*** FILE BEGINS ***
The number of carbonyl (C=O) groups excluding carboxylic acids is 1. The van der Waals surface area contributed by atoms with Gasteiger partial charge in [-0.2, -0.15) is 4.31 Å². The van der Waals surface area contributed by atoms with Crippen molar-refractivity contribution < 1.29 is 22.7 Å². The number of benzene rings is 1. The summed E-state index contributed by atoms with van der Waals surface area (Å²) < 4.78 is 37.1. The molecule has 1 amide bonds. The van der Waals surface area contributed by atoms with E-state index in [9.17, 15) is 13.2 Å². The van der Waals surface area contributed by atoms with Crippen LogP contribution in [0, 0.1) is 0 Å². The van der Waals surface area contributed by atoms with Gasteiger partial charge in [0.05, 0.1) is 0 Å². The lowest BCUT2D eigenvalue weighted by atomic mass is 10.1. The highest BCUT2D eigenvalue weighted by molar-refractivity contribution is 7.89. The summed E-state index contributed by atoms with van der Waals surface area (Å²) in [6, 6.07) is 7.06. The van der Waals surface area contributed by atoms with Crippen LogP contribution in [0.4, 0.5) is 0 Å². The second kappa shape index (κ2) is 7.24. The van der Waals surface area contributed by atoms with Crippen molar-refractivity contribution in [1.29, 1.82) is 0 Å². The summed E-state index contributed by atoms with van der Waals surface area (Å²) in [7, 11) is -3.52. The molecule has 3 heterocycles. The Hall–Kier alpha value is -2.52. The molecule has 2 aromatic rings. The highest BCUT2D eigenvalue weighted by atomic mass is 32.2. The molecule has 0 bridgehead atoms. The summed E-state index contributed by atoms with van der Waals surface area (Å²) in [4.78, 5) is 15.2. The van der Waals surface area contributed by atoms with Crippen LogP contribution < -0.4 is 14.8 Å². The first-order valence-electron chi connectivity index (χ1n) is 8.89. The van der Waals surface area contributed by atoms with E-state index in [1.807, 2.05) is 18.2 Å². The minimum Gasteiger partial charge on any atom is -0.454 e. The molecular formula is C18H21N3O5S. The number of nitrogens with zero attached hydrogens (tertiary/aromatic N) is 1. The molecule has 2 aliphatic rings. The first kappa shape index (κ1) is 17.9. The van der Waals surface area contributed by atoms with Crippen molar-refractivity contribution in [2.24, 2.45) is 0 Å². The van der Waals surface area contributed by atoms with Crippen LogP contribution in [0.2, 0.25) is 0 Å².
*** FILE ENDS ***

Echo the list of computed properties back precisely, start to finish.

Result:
The number of carbonyl (C=O) groups excluding carboxylic acids is 1. The van der Waals surface area contributed by atoms with Gasteiger partial charge in [-0.2, -0.15) is 4.31 Å². The van der Waals surface area contributed by atoms with Crippen molar-refractivity contribution < 1.29 is 22.7 Å². The number of benzene rings is 1. The summed E-state index contributed by atoms with van der Waals surface area (Å²) < 4.78 is 37.1. The molecule has 1 amide bonds. The van der Waals surface area contributed by atoms with E-state index in [9.17, 15) is 13.2 Å². The van der Waals surface area contributed by atoms with Crippen LogP contribution in [0, 0.1) is 0 Å². The van der Waals surface area contributed by atoms with Gasteiger partial charge in [0.05, 0.1) is 0 Å². The lowest BCUT2D eigenvalue weighted by atomic mass is 10.1. The highest BCUT2D eigenvalue weighted by molar-refractivity contribution is 7.89. The summed E-state index contributed by atoms with van der Waals surface area (Å²) in [6, 6.07) is 7.06. The van der Waals surface area contributed by atoms with Crippen LogP contribution in [0.4, 0.5) is 0 Å². The second kappa shape index (κ2) is 7.24. The van der Waals surface area contributed by atoms with Crippen molar-refractivity contribution in [1.29, 1.82) is 0 Å². The summed E-state index contributed by atoms with van der Waals surface area (Å²) in [7, 11) is -3.52. The molecule has 3 heterocycles. The Hall–Kier alpha value is -2.52. The molecule has 2 aromatic rings. The highest BCUT2D eigenvalue weighted by atomic mass is 32.2. The molecule has 0 bridgehead atoms. The summed E-state index contributed by atoms with van der Waals surface area (Å²) in [4.78, 5) is 15.2. The van der Waals surface area contributed by atoms with Crippen LogP contribution < -0.4 is 14.8 Å². The first-order valence-electron chi connectivity index (χ1n) is 8.89. The van der Waals surface area contributed by atoms with E-state index in [1.807, 2.05) is 18.2 Å². The minimum Gasteiger partial charge on any atom is -0.454 e. The molecular formula is C18H21N3O5S. The number of nitrogens with zero attached hydrogens (tertiary/aromatic N) is 1. The molecule has 2 aliphatic rings. The first kappa shape index (κ1) is 17.9. The van der Waals surface area contributed by atoms with Crippen molar-refractivity contribution in [2.24, 2.45) is 0 Å². The van der Waals surface area contributed by atoms with Crippen LogP contribution in [0.2, 0.25) is 0 Å².